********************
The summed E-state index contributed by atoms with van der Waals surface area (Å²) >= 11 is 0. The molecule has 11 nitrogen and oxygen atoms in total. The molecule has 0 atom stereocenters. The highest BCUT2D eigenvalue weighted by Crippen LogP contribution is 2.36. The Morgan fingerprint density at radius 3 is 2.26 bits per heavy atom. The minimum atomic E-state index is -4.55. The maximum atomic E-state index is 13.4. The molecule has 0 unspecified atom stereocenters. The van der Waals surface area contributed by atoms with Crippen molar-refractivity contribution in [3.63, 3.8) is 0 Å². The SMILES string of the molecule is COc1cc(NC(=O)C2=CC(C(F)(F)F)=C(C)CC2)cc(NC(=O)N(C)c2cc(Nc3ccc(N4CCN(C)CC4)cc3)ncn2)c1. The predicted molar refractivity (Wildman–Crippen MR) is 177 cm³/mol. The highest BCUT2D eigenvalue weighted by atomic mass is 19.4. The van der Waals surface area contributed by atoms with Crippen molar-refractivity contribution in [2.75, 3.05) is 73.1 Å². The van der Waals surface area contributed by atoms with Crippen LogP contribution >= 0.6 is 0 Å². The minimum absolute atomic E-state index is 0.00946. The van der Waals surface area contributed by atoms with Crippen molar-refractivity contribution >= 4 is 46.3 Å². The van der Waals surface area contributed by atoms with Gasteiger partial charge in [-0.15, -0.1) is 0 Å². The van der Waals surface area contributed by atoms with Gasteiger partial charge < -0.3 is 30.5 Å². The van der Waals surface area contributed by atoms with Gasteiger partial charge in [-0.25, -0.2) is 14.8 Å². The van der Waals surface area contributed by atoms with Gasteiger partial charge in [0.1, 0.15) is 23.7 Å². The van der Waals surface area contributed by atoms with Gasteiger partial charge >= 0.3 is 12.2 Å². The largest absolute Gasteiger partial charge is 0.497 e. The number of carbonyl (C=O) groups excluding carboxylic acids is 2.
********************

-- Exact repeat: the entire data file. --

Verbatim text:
The summed E-state index contributed by atoms with van der Waals surface area (Å²) >= 11 is 0. The molecule has 11 nitrogen and oxygen atoms in total. The molecule has 0 atom stereocenters. The highest BCUT2D eigenvalue weighted by Crippen LogP contribution is 2.36. The Morgan fingerprint density at radius 3 is 2.26 bits per heavy atom. The minimum atomic E-state index is -4.55. The maximum atomic E-state index is 13.4. The molecule has 0 unspecified atom stereocenters. The van der Waals surface area contributed by atoms with Crippen molar-refractivity contribution in [3.63, 3.8) is 0 Å². The SMILES string of the molecule is COc1cc(NC(=O)C2=CC(C(F)(F)F)=C(C)CC2)cc(NC(=O)N(C)c2cc(Nc3ccc(N4CCN(C)CC4)cc3)ncn2)c1. The predicted molar refractivity (Wildman–Crippen MR) is 177 cm³/mol. The highest BCUT2D eigenvalue weighted by atomic mass is 19.4. The van der Waals surface area contributed by atoms with Crippen molar-refractivity contribution in [2.75, 3.05) is 73.1 Å². The van der Waals surface area contributed by atoms with Crippen LogP contribution >= 0.6 is 0 Å². The minimum absolute atomic E-state index is 0.00946. The van der Waals surface area contributed by atoms with Crippen molar-refractivity contribution >= 4 is 46.3 Å². The van der Waals surface area contributed by atoms with Gasteiger partial charge in [-0.15, -0.1) is 0 Å². The van der Waals surface area contributed by atoms with Gasteiger partial charge < -0.3 is 30.5 Å². The van der Waals surface area contributed by atoms with Gasteiger partial charge in [-0.25, -0.2) is 14.8 Å². The van der Waals surface area contributed by atoms with Gasteiger partial charge in [0.1, 0.15) is 23.7 Å². The van der Waals surface area contributed by atoms with Gasteiger partial charge >= 0.3 is 12.2 Å². The largest absolute Gasteiger partial charge is 0.497 e. The number of carbonyl (C=O) groups excluding carboxylic acids is 2.